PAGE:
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Alan Greenspan (born March 6, 1926) is an American economist who served as Chairman of the Federal Reserve of the United States from 1987 to 2006. He currently works as a private advisor and provides consulting for firms through his company, Greenspan Associates LLC. First appointed Federal Reserve chairman by President Ronald Reagan in August 1987, he was reappointed at successive four-year intervals until retiring on January 31, 2006 after the second-longest tenure in the position.

Greenspan was born in the Washington Heights area of New York City. His father Herbert Greenspan was of Romanian-Jewish descent and his mother Rose Goldsmith of Hungarian-Jewish descent.

Greenspan attended George Washington High School from 1940 until he graduated in June 1943, where one of his classmates was John Kemeny. He played clarinet and saxophone along with classmate Stan Getz. He further studied clarinet at the Juilliard School from 1943 to 1944. Among his bandmates in the Woody Herman band was Leonard Garment, Richard Nixon's Special Counsel presidential special counsel. In 1945 Greenspan attended New York University where he earned a B.S. degree in economics summa cum laude in 1948 and an M.A. degree in economics in 1950. At Columbia University, under the tutelage of Arthur Burns, he pursued advanced economic studies but dropped out.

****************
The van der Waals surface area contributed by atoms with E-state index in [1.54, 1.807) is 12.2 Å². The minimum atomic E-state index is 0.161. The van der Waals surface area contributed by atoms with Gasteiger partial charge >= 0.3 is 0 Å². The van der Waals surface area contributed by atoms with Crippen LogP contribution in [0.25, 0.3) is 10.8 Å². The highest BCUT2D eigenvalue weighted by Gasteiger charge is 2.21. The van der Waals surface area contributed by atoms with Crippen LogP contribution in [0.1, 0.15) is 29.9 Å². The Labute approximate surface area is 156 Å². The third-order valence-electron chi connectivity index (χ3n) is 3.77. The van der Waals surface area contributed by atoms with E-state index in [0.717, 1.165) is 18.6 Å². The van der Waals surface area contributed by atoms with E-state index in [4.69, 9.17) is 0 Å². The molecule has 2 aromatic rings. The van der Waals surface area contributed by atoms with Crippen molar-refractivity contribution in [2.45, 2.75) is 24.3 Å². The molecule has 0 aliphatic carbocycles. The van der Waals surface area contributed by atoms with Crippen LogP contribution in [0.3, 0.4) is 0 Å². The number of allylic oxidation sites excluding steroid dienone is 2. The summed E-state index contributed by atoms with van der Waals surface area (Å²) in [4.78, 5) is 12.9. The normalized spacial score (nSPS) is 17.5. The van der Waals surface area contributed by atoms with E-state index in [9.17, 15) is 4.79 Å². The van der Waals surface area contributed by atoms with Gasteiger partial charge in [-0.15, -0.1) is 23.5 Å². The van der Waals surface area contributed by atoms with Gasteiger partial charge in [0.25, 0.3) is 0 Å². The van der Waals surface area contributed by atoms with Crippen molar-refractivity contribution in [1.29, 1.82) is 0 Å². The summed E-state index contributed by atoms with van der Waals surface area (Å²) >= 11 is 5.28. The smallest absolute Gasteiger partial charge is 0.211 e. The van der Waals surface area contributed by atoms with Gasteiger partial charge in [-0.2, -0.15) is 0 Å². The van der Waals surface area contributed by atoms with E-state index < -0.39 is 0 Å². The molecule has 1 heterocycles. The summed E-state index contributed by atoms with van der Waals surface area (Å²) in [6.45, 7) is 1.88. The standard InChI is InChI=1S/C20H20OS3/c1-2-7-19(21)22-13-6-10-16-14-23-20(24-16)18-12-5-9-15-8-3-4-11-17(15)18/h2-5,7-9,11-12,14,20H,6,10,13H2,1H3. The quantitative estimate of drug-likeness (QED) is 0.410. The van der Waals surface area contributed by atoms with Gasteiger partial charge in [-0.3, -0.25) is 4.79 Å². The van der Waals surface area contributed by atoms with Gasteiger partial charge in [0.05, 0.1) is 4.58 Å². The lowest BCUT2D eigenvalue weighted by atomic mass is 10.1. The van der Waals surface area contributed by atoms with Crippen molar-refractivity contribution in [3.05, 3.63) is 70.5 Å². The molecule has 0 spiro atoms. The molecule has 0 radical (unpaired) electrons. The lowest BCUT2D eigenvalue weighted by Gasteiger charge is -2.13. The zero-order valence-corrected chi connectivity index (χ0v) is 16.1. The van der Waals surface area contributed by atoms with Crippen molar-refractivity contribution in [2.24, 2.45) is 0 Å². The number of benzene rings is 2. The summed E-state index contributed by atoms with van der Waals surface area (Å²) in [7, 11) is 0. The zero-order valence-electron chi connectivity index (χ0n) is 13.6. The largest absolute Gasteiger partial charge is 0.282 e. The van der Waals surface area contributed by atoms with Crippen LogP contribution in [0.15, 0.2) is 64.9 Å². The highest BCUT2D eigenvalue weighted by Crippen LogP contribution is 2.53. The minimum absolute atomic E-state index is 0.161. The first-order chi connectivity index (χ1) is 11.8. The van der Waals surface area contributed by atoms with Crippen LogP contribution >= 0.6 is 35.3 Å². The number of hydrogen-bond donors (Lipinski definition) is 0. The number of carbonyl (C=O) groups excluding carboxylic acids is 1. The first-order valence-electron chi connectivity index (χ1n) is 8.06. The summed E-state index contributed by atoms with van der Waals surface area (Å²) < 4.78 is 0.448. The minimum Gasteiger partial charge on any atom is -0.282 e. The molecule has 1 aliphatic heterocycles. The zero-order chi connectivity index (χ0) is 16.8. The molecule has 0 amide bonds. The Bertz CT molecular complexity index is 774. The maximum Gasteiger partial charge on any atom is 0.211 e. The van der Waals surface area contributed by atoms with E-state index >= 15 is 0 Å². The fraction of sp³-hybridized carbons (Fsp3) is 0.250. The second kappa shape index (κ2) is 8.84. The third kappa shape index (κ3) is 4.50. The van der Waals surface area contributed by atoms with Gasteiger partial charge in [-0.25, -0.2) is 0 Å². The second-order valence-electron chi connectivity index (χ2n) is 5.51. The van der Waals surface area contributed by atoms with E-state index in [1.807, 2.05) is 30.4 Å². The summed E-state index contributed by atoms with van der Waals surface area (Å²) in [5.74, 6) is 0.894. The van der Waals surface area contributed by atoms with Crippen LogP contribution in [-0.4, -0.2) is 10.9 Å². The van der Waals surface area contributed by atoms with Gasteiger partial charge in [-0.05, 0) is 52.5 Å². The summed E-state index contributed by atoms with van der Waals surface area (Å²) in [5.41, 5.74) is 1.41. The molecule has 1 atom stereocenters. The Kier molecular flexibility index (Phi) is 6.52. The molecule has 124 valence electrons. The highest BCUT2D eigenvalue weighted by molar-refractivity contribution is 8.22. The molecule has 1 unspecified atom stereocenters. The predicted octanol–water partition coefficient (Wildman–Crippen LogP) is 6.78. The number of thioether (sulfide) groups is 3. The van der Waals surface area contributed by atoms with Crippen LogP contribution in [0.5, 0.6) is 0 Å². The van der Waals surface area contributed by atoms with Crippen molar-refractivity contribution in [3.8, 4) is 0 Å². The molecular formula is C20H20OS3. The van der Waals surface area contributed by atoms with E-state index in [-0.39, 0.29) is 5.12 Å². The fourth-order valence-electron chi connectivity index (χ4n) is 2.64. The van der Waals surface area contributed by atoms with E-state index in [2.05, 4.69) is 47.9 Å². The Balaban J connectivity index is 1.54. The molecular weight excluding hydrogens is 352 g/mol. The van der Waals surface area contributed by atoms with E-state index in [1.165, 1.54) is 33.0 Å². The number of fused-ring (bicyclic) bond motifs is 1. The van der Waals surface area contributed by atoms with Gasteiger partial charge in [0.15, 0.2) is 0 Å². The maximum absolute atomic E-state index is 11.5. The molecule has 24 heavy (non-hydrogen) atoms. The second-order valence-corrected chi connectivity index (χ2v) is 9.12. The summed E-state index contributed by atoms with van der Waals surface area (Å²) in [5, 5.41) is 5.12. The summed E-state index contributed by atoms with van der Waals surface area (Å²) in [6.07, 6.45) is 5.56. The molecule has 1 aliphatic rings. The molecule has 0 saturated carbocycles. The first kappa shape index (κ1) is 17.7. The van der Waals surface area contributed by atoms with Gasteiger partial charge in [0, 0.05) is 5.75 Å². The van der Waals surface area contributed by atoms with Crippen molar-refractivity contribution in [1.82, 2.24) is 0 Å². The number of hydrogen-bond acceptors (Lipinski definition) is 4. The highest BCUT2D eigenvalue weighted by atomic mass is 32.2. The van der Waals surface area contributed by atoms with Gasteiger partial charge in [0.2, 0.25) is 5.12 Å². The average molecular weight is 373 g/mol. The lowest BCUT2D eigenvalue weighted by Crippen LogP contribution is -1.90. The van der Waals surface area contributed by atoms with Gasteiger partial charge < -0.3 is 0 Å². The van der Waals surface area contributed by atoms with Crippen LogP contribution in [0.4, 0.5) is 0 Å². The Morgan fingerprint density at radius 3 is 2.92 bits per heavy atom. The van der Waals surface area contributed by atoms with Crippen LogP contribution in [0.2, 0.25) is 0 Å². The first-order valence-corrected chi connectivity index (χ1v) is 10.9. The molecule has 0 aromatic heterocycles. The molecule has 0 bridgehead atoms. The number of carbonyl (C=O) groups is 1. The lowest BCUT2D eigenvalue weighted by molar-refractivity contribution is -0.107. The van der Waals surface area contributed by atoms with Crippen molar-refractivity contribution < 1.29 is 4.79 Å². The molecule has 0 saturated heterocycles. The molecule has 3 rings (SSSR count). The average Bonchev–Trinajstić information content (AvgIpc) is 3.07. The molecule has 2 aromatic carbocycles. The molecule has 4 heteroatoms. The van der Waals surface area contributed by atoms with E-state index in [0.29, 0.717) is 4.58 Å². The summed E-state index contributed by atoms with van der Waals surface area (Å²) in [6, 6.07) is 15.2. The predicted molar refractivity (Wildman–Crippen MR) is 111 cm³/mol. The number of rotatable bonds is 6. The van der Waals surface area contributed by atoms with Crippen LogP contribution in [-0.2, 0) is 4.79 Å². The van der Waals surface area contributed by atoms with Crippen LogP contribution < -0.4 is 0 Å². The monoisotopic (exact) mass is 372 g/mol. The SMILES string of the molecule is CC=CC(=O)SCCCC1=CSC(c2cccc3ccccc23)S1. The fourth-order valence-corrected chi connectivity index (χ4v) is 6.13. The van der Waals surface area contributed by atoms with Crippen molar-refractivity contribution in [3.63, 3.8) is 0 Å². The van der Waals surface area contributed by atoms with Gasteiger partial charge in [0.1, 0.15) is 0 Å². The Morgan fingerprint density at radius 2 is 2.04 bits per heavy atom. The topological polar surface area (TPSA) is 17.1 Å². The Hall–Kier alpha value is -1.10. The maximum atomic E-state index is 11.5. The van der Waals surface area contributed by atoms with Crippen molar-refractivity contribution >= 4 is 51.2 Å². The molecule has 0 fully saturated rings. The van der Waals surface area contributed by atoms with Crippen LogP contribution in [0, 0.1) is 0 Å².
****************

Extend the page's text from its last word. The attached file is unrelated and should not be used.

This article is licensed under the GNU Free Documentation License.
It uses material from the Wikipedia article "Alan Greenspan."
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